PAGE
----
A new EUA-report underlines that the number of international university rankings and other ‘transparency tools’ continues to grow, with the arrival of new rankings and new products derived from rankings. Commissioned by the European University Association (EUA), the report also reveals their growing influence on universities and public policy.
Global university rankings and their impact II is the second rankings report from EUA (an organisation representing 850 universities in 47 European countries). Authored by Andrejs Rauhvargers, the report underlines that there have been significant new developments in the field of international rankings since EUA’s first report in 2011, including the launch of new rankings by established providers (including THE and QS) and a proliferation of multi-indicator tools and products for profiling, classifying or benchmarking institutions (such as the Shanghai Research Consultancy Global Research University Profiles).
The approach of user-driven rankings also appears to be gaining ground, with one notable example being the U-Multirank project, which has received much attention recently.
Biases and flaws remain
While there have been a number of changes to their methodologies since 2011, the report confirms that the main global university rankings still focus principally on the research function of universities but that they are “still not able to do justice to research carried out in the area of arts, humanities and social sciences”.
Furthermore, the bibliometric indicators used still have “biases and flaws”. The limitations of rankings, however, remain most apparent in efforts to measure teaching performance. Nevertheless, it notes there are signs that some rankings providers have themselves started to draw attention to the biases and flaws in the data underpinning rankings, and thus to the dangers of misusing rankings.
Growth in ranking activities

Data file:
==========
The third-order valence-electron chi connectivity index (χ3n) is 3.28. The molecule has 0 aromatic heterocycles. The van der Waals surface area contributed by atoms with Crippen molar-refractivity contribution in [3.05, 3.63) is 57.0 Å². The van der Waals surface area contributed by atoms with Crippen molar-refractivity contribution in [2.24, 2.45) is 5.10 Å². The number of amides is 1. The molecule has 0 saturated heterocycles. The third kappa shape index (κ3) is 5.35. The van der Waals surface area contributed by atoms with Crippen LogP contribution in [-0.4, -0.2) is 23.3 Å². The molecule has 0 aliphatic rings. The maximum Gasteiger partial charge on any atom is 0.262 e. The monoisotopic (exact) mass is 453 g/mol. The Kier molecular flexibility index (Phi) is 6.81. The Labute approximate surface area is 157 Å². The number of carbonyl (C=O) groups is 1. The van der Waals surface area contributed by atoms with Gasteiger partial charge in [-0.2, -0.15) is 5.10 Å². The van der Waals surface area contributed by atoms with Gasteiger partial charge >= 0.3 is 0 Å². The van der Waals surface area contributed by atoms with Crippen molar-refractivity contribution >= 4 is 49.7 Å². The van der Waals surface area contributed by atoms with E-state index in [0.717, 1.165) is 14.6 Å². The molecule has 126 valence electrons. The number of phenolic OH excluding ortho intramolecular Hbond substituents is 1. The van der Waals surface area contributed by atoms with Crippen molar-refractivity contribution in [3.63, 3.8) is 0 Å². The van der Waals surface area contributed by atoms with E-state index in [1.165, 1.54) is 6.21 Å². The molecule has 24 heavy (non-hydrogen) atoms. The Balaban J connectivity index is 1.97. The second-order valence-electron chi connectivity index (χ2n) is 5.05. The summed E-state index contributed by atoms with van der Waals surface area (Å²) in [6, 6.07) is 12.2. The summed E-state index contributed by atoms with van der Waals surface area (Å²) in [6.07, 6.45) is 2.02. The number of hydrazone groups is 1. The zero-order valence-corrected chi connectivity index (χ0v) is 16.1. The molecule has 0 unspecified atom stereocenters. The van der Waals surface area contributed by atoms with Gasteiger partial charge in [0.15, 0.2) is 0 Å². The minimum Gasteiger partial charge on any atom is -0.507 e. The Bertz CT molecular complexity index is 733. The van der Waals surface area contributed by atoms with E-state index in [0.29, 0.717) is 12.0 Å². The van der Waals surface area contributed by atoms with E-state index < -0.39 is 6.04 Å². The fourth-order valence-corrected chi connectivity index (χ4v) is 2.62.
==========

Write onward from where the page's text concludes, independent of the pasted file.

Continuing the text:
The growing volume of information that is being gathered on universities and the new “products” on offer also strengthen both the influence of the ranking providers and the potential impact of rankings. This growth in ranking activities also increases the pressure on and the risk of overburdening universities, as institutions seek to maintain as high a profile as possible.
At the institutional level, some universities have reported that they have started to use data compiled from rankings for benchmarking exercises that in turn feed into institutional strategic planning. EUA is currently following up on the impact of rankings on institutional strategy with a new pan European project designed to study this issue in more detail and to provide recommendations on how rankings can promote institutional development while also identifying potential pitfalls that universities should avoid.
Becoming a shaping factor
Meanwhile, the report also shows that rankings are also beginning to impact on public policy making as demonstrated by their influence in the development of immigration policies in some countries, in determining the choice of university partner institutions, or in which cases foreign qualifications are recognised.
The developments outlined in the report indicate the need for all stakeholders to reflect on the extent to which global rankings are no longer a concern only for a small number of elite institutions but have become a reality for a much broader spectrum of universities as they seek to be included in, or improve their position in one or the other rankings.
This means that they have started to shape the development of higher education systems. This is a significant shift bearing in mind that most international rankings in their present form still only cover a very small percentage of the world’s 17,500 universities, between 1% and 3% (200-500 universities), with little consideration given to the rest.
The EUA Rankings Review project was made possible by funding from the Robert Bosch Stiftung and the Calouste Gulbenkian Foundation.